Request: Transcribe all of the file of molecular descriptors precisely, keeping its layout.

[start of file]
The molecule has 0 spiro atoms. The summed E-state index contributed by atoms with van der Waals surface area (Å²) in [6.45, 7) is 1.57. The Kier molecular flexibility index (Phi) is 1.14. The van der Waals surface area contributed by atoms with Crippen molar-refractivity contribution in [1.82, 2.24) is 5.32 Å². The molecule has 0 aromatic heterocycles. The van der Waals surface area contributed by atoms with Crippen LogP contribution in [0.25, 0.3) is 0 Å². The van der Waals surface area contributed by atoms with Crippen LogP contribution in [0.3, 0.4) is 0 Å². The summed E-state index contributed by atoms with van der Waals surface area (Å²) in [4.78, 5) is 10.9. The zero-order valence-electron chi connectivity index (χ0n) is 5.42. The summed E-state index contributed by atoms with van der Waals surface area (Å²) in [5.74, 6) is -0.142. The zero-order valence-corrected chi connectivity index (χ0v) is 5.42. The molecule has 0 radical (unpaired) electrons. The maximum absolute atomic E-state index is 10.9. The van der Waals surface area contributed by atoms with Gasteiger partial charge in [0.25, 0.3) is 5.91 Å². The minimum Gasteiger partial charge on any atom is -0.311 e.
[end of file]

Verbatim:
The molecule has 0 spiro atoms. The summed E-state index contributed by atoms with van der Waals surface area (Å²) in [6.45, 7) is 1.57. The Kier molecular flexibility index (Phi) is 1.14. The van der Waals surface area contributed by atoms with Crippen molar-refractivity contribution in [1.82, 2.24) is 5.32 Å². The molecule has 0 aromatic heterocycles. The van der Waals surface area contributed by atoms with Crippen LogP contribution in [0.25, 0.3) is 0 Å². The van der Waals surface area contributed by atoms with Crippen LogP contribution in [0.3, 0.4) is 0 Å². The summed E-state index contributed by atoms with van der Waals surface area (Å²) in [4.78, 5) is 10.9. The zero-order valence-electron chi connectivity index (χ0n) is 5.42. The summed E-state index contributed by atoms with van der Waals surface area (Å²) in [5.74, 6) is -0.142. The zero-order valence-corrected chi connectivity index (χ0v) is 5.42. The molecule has 0 radical (unpaired) electrons. The maximum absolute atomic E-state index is 10.9. The van der Waals surface area contributed by atoms with Gasteiger partial charge in [0.25, 0.3) is 5.91 Å². The minimum Gasteiger partial charge on any atom is -0.311 e.